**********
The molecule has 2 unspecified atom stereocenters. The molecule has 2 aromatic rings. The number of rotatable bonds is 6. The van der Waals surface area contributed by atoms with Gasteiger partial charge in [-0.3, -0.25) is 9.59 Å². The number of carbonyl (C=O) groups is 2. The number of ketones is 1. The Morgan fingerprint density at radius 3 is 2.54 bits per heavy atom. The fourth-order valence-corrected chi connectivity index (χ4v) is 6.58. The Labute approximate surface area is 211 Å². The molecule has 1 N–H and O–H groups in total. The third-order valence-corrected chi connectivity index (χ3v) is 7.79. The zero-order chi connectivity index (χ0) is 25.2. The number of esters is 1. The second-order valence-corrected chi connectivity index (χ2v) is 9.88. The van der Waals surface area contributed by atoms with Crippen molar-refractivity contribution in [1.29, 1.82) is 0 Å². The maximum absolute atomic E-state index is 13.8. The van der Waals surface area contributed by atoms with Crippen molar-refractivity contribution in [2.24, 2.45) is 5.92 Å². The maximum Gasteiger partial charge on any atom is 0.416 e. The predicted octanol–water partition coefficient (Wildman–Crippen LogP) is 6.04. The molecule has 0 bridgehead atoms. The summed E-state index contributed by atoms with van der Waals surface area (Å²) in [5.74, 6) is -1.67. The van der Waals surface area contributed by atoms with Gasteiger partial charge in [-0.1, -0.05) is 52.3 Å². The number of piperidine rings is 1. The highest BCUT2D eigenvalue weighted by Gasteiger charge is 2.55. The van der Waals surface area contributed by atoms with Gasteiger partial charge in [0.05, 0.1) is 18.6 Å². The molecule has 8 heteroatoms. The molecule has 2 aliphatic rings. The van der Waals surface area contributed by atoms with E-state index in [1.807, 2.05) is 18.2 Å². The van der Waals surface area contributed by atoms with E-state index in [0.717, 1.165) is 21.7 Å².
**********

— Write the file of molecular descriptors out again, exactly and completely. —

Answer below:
The molecule has 2 unspecified atom stereocenters. The molecule has 2 aromatic rings. The number of rotatable bonds is 6. The van der Waals surface area contributed by atoms with Gasteiger partial charge in [-0.3, -0.25) is 9.59 Å². The number of carbonyl (C=O) groups is 2. The number of ketones is 1. The Morgan fingerprint density at radius 3 is 2.54 bits per heavy atom. The fourth-order valence-corrected chi connectivity index (χ4v) is 6.58. The Labute approximate surface area is 211 Å². The molecule has 1 N–H and O–H groups in total. The third-order valence-corrected chi connectivity index (χ3v) is 7.79. The zero-order chi connectivity index (χ0) is 25.2. The number of esters is 1. The second-order valence-corrected chi connectivity index (χ2v) is 9.88. The van der Waals surface area contributed by atoms with Crippen molar-refractivity contribution in [1.29, 1.82) is 0 Å². The maximum absolute atomic E-state index is 13.8. The van der Waals surface area contributed by atoms with Crippen molar-refractivity contribution in [2.24, 2.45) is 5.92 Å². The maximum Gasteiger partial charge on any atom is 0.416 e. The predicted octanol–water partition coefficient (Wildman–Crippen LogP) is 6.04. The molecule has 0 bridgehead atoms. The summed E-state index contributed by atoms with van der Waals surface area (Å²) in [5.74, 6) is -1.67. The van der Waals surface area contributed by atoms with Gasteiger partial charge in [-0.1, -0.05) is 52.3 Å². The number of piperidine rings is 1. The highest BCUT2D eigenvalue weighted by Gasteiger charge is 2.55. The van der Waals surface area contributed by atoms with Gasteiger partial charge in [0.05, 0.1) is 18.6 Å². The molecule has 8 heteroatoms. The molecule has 2 aliphatic rings. The van der Waals surface area contributed by atoms with E-state index in [1.807, 2.05) is 18.2 Å². The van der Waals surface area contributed by atoms with E-state index in [0.717, 1.165) is 21.7 Å².